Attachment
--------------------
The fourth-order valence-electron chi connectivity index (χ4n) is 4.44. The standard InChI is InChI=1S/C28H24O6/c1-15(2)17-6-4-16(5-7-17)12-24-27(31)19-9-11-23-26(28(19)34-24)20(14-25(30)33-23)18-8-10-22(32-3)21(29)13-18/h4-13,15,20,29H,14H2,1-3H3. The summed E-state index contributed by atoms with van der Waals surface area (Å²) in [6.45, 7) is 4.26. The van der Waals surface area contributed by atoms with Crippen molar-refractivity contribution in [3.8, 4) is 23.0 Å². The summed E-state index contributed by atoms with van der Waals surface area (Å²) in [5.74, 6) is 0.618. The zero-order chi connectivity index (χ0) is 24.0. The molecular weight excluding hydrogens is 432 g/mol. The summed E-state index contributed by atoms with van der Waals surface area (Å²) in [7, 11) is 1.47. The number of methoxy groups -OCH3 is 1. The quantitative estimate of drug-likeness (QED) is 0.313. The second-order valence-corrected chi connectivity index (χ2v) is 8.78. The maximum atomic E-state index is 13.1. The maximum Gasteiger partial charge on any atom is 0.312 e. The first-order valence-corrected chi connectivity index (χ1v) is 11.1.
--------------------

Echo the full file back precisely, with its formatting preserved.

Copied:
The fourth-order valence-electron chi connectivity index (χ4n) is 4.44. The standard InChI is InChI=1S/C28H24O6/c1-15(2)17-6-4-16(5-7-17)12-24-27(31)19-9-11-23-26(28(19)34-24)20(14-25(30)33-23)18-8-10-22(32-3)21(29)13-18/h4-13,15,20,29H,14H2,1-3H3. The summed E-state index contributed by atoms with van der Waals surface area (Å²) in [6.45, 7) is 4.26. The van der Waals surface area contributed by atoms with Crippen molar-refractivity contribution in [3.8, 4) is 23.0 Å². The summed E-state index contributed by atoms with van der Waals surface area (Å²) in [5.74, 6) is 0.618. The zero-order chi connectivity index (χ0) is 24.0. The molecular weight excluding hydrogens is 432 g/mol. The summed E-state index contributed by atoms with van der Waals surface area (Å²) in [7, 11) is 1.47. The number of methoxy groups -OCH3 is 1. The quantitative estimate of drug-likeness (QED) is 0.313. The second-order valence-corrected chi connectivity index (χ2v) is 8.78. The maximum atomic E-state index is 13.1. The maximum Gasteiger partial charge on any atom is 0.312 e. The first-order valence-corrected chi connectivity index (χ1v) is 11.1.